1588 - 1629  (L1, J1, C1)


Abbas I: detail of fresco, date and artist unknown – the Pavilion of Chehel Sotoun, Isfahan, Iran. Map (Safavid Empire): licensed under Creative Commons – https://common Masjid-i Shah: by the French architect Pascal Coste (1787-1879), produced when he visited Persia in 1841, and contained in his Monuments de la Perse, Paris 1867.


The City of


xxxxxFollowing its defeat at the Battle of Lepanto in 1571 (L1), and the Battle of Tabriz in 1604, the Ottoman Empire was on the decline. Meanwhile, in neighbouring Iran, under its Safavid leader Shah Abbas I, the expansion began by Shah Ismail I (1499 H7) was continued. Having built up a highly professional, standing army, Abbas launched an attack upon the Ottoman Turks. In 1623 he captured Baghdad, together with a large part of eastern Iraq, adding considerably to an empire which stretched from the Tigris to the Indus. He also proved an able leader at home, restoring law and order, encouraging trade with the west, and supporting all cultural activities. Unfortunately, there was also a darker side to his nature. Fearing assassination, he murdered or blinded members of his family, and this left his throne without an heir. As a result his empire began to fall apart. As we shall see, in 1638 (C1) the Turkish leader Murad IV, having improved his army, recaptured Baghdad, and in 1722 (G1) an Afghan invasion overthrew Husayn I and virtually put an end to the Safavid dynasty. Today Abbas is perhaps best remembered for his building of Isfahan, one of the most beautiful cities in the world.

xxxxxAs we have seen, towards the end of the reign of Suleyman the Magnificent, the Ottoman Empire was beginning to show signs of decay, though the final collapse was slow in coming. The bitter struggle between his sons following his death in 1566 led to a breakdown in law and order, and trade and industry went gradually into decline. Towards the end of the century a war with Austria proved again, like the Battle of Lepanto in 1571 (L1), that the Ottoman Turks were by no means invincible. Following his defeat at the Battle of Tabriz in 1604, the Sultan was obliged to recognise the Holy Roman Emperor as an equal, and the annual payments of tribute paid by Austria were discontinued.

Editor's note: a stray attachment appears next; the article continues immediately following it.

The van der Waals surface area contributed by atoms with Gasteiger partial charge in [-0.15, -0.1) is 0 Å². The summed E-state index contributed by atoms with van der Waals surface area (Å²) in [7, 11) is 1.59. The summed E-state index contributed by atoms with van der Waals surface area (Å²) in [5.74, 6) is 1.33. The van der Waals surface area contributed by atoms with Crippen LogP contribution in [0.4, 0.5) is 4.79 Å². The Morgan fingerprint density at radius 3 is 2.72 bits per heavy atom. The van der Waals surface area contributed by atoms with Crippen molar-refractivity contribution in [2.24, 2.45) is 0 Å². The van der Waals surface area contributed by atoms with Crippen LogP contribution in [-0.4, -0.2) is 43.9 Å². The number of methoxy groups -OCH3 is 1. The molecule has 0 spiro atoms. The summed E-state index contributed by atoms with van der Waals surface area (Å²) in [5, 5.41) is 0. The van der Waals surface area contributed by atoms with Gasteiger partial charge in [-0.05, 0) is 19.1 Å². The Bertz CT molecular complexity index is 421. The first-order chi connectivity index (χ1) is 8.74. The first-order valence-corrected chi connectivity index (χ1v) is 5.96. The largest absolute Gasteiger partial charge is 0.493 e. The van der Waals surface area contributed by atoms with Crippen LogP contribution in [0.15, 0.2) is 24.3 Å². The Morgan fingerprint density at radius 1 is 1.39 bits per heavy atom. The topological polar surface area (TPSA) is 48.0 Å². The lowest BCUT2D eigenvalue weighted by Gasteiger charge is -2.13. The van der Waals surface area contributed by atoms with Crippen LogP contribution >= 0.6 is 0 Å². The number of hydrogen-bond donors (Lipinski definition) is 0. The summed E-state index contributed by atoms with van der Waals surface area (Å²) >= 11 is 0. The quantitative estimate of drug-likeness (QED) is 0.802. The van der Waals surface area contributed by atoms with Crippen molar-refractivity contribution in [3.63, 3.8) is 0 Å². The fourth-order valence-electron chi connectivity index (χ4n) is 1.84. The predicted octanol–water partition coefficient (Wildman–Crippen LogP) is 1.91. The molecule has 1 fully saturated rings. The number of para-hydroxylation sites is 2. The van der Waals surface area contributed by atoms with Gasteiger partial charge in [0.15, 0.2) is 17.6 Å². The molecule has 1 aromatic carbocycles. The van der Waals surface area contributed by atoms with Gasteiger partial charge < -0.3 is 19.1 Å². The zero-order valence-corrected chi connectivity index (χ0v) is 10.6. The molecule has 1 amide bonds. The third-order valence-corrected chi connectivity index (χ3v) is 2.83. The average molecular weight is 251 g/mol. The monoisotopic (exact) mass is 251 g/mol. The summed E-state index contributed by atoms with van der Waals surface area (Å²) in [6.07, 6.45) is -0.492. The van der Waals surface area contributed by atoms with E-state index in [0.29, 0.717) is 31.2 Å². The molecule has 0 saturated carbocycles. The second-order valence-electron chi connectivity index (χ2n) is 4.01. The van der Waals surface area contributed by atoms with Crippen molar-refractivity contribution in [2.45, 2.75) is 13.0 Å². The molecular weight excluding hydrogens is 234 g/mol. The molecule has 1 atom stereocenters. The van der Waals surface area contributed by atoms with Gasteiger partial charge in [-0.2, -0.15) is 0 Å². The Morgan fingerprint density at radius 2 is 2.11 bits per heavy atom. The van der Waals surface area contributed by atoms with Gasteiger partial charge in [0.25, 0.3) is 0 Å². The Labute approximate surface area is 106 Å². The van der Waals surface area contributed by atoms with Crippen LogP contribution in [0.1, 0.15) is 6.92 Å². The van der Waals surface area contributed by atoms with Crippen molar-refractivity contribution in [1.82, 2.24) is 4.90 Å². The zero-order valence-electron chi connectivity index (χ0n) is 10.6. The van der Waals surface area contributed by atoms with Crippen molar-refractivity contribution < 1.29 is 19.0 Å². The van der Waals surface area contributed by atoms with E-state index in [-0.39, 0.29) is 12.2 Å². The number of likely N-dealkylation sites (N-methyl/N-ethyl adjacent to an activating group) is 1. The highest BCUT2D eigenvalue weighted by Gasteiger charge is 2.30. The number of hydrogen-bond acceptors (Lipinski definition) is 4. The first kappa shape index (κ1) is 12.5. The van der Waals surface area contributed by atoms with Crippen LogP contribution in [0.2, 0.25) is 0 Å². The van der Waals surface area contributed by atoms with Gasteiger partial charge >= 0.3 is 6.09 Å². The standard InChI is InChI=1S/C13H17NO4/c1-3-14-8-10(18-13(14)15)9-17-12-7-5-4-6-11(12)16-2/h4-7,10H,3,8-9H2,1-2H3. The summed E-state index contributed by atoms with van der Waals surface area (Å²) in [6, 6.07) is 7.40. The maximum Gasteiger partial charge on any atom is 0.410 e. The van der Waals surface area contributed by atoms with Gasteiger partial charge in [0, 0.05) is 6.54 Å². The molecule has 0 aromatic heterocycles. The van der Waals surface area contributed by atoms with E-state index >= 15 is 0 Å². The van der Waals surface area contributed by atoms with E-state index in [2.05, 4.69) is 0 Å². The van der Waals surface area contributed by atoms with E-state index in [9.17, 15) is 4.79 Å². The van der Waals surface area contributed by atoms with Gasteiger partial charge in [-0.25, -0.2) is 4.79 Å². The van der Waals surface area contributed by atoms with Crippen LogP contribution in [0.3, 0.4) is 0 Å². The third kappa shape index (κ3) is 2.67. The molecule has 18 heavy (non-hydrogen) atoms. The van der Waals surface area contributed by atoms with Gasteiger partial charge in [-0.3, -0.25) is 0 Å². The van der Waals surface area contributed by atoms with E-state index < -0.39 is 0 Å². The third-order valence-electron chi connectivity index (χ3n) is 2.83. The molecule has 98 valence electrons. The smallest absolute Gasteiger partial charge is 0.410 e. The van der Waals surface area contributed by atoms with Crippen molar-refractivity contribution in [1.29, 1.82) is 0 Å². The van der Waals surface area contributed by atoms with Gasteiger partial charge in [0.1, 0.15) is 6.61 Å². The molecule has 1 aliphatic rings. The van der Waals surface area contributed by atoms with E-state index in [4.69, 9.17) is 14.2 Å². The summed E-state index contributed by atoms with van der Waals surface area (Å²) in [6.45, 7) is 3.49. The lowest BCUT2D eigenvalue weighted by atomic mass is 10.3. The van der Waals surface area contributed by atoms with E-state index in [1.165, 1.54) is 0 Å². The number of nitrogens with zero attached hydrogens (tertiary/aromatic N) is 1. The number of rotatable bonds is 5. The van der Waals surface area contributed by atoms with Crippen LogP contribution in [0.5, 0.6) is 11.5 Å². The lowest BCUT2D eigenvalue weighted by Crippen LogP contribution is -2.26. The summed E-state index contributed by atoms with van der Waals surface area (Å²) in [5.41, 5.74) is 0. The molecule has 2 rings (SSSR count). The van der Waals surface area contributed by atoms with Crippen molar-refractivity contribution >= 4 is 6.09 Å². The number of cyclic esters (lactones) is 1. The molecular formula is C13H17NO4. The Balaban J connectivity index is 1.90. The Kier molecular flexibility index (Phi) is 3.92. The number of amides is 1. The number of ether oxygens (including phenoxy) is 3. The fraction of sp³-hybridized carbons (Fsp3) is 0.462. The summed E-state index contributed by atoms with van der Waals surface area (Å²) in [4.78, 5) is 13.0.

xxxxxFurthermore, the Ottoman Empire now came under attack from Iran. In this country a period of expansion was then under way, led by its able leader Shah Abbas I, the greatest of the Safavid rulers. This dynasty, you may recall, had been founded in 1499 (H7) by Shah Ismael I, and by 1512 had united most of Iran under its rule. At the beginning of his reign in 1588, Abbas was obliged to surrender land to the Ottomans, but he spent the next ten years building up a powerful and, more to the point, standing army. Hitherto, armies had been levied in time of need; this was a new concept. Based on European lines, it was composed of three formations - infantry, musketeers and artillerymen -, all paid out of the royal treasury and thus loyal to no one but their Shah.

xxxxxWith this highly disciplined and well-equipped "professional" force, he was able to take the offensive. In 1598 he launched an attack upon the Uzbeks of central Asia, defeating them near Herat, and then started a campaign against the Ottoman Turks. In 1604 he seized Tabriz and, building upon this success, captured Baghdad in 1623, together with a large part of eastern Iraq. By this year his empire extended from the Tigris in the west to the Indus in the east.